When the Going Gets Tough, Get Going


Valentine’s Day has come and gone, but toxic relationships can exist in any month, on any day and at any time. You may find yourself in one without even realizing it.

“Toxic” is a common word which gets attributed to people’s miserable connections with others, whether they’re romantic or platonic.

According to Dr. Lillian Glass, author of “Toxic People,” a “toxic relationship” is described as “any relationship (between people who) don’t support each other, where there’s conflict and one who seeks to undermine the other, where there’s competition, where there’s disrespect and a lack of cohesiveness.”

If you’ve ever been in this type of partnership — with a person you’ve dated, a family member or a friend — chances are you are no longer on good terms with them.

I couldn’t blame you for leaving them in the past: it would be stressful keeping anyone like that in the present.

A Whitehall II Study from the ‘80s experimented with toxic relationships, stress and health. This study followed 10,000 people for over a decade and showed that “those who were in a negative relationships were at greater risk of developing heart problems, including dying from heart attacks and strokes.”

What To Look For

Not every relationship turns toxic. Looking for the signs isn’t easy, since you haven’t exactly been watching out for them from the get-go. If you’re always alert and keeping track of your partner or friend’s behavior, then this may not apply to you (or… plot twist: you might be the toxic person).

According to Time Magazine, the most obvious signs include “any form of violence, abuse or harassment” and should be taken cared of ASAP.

Emergency Contacts

If you or someone you know is in a toxic relationship, here are some resources you can reach out to within King County. If it is an emergency and you or someone else who may be in a dangerous relationship, call 911 immediately.

Domestic Abuse Women’s Network: 425-656-4305; www.dawnonline.org

King County Protection Order Advocacy Program: (Seattle) 206-296-9547; www.protectionorder.org

Otherwise, the signs are subtle. They can appear over time or could have always been there.

According to Glass, the first warning is continuous unhappiness. If you find that you’re only ever angry, sad or anxious with your partner — or even jealous of couples who appear happier than the two of you — you may be in an unhappy relationship.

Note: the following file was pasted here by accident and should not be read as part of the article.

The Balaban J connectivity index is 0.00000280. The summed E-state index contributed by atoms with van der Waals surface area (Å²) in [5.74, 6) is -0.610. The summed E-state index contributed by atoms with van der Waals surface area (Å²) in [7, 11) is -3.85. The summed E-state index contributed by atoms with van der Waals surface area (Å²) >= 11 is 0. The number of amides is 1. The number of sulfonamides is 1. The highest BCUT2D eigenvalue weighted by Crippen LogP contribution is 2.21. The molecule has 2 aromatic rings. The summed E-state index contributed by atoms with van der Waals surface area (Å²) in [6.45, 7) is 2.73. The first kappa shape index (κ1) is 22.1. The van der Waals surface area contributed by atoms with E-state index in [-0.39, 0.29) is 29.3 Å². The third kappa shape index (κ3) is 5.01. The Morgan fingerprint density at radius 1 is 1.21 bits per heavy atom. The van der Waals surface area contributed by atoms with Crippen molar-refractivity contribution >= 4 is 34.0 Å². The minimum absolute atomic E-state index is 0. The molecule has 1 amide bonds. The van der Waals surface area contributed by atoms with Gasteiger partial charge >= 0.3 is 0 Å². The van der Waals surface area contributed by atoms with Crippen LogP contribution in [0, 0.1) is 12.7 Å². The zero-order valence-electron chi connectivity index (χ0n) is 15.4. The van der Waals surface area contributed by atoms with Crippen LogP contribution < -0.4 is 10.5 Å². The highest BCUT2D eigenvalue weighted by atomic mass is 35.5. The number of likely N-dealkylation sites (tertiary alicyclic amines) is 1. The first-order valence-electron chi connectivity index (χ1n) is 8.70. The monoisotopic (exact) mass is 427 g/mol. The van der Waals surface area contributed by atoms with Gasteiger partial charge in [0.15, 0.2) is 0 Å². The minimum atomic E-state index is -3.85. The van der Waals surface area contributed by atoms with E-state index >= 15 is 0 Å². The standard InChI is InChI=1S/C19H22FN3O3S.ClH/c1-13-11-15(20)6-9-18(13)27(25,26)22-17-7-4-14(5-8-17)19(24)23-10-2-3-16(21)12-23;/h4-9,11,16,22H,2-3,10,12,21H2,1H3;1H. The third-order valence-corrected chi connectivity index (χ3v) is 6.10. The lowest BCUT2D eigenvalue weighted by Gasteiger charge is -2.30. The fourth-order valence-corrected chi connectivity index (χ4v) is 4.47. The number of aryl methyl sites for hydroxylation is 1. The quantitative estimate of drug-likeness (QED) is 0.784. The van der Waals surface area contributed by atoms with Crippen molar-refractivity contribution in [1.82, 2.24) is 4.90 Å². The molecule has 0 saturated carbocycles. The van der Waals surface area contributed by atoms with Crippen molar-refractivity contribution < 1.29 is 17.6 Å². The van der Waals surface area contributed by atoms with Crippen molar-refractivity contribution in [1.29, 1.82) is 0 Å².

This leads directly into the other signs: negative fluctuations in health, self-esteem and personality, according to physician Kristen Fuller, who specializes in mental health.

When you feel a heightened inability to reasonably communicate with your partner, friend or family member, this is another sign of a toxic relationship.

Finally, one of the most important signs is your family and friends. The people closest to you are not as blind to the actions and behavior of your partner as you are.

Fuller said that people in toxic relationships are the last to realize it.

This may be something you’ve never experienced, but some people still struggle through this even with outside support.

Getting Out

You know the signs. You have the clarity. How will you continue on?

If the relationship is salvageable, which most of the time it is not, therapy or counseling could help alleviate the issues. But it may not provide a long-term solution.

The best choice may also be the hardest: to leave entirely.

Picture your relationship as a tree. Even the greatest oaks and evergreens begin as seeds, getting watered and cared for by an outside force. Eventually, the tree will grow taller and stronger and the roots will slowly become permanently intertwined with the soil. This is the beginning of your partnership with someone.

Where the toxicity came into fruition? It may have always been there, it may have started from something that happened between the two of you. It may have been unavoidable in the first place.

But that toxicity is your growing tree’s shadow. That shadow will grow longer and longer, until it is longer than the tree itself.

It is up to you to cut the tree down, and it will be hard, painful and heartbreaking; but the longer that tree grows, the greater the shadow will become.

If you find yourself struggling to get out of a toxic relationship due to fear or lack of support, there are on-campus programs readily available.

SCC has the Title IX program, led by Mariko Kakiuchi, and on-site counselors who are mandated reporters, meaning that they are required to inform authorities if a student is in danger of being harmed or harming others.

Professors are also mandated reporters, so if you find that you are uncomfortable going to a stranger, your teachers are also there to help.

Being in a toxic relationship is not ideal and will do more damage than good in the long-run, even if it seems impossible to escape.

Don’t hold on to the baggage: as Elsa once said, “Let it Go.”